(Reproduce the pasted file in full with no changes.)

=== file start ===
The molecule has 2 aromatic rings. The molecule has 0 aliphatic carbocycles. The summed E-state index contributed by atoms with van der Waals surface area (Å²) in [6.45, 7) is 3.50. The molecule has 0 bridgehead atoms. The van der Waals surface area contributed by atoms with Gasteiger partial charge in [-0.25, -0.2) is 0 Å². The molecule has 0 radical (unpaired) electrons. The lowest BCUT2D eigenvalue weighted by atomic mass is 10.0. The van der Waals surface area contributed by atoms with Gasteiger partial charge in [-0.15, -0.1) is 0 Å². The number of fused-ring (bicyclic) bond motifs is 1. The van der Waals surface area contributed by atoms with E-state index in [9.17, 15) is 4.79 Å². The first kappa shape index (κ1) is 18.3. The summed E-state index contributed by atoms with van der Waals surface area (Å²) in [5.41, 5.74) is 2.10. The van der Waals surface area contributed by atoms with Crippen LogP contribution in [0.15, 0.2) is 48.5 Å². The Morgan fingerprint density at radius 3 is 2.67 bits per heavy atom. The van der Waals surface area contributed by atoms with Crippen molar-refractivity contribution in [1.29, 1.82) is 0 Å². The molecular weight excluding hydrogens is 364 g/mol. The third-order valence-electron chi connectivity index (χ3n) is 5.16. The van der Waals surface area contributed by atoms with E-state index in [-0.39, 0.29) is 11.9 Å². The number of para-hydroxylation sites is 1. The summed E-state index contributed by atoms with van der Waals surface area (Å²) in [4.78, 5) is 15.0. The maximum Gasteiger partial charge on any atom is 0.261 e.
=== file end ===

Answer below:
The molecule has 2 aromatic rings. The molecule has 0 aliphatic carbocycles. The summed E-state index contributed by atoms with van der Waals surface area (Å²) in [6.45, 7) is 3.50. The molecule has 0 bridgehead atoms. The van der Waals surface area contributed by atoms with Gasteiger partial charge in [-0.25, -0.2) is 0 Å². The molecule has 0 radical (unpaired) electrons. The lowest BCUT2D eigenvalue weighted by atomic mass is 10.0. The van der Waals surface area contributed by atoms with Gasteiger partial charge in [-0.15, -0.1) is 0 Å². The number of fused-ring (bicyclic) bond motifs is 1. The van der Waals surface area contributed by atoms with E-state index in [9.17, 15) is 4.79 Å². The first kappa shape index (κ1) is 18.3. The summed E-state index contributed by atoms with van der Waals surface area (Å²) in [5.41, 5.74) is 2.10. The van der Waals surface area contributed by atoms with Crippen LogP contribution in [0.15, 0.2) is 48.5 Å². The Morgan fingerprint density at radius 3 is 2.67 bits per heavy atom. The van der Waals surface area contributed by atoms with Crippen molar-refractivity contribution in [1.29, 1.82) is 0 Å². The molecular weight excluding hydrogens is 364 g/mol. The third-order valence-electron chi connectivity index (χ3n) is 5.16. The van der Waals surface area contributed by atoms with E-state index in [-0.39, 0.29) is 11.9 Å². The number of para-hydroxylation sites is 1. The summed E-state index contributed by atoms with van der Waals surface area (Å²) in [4.78, 5) is 15.0. The maximum Gasteiger partial charge on any atom is 0.261 e.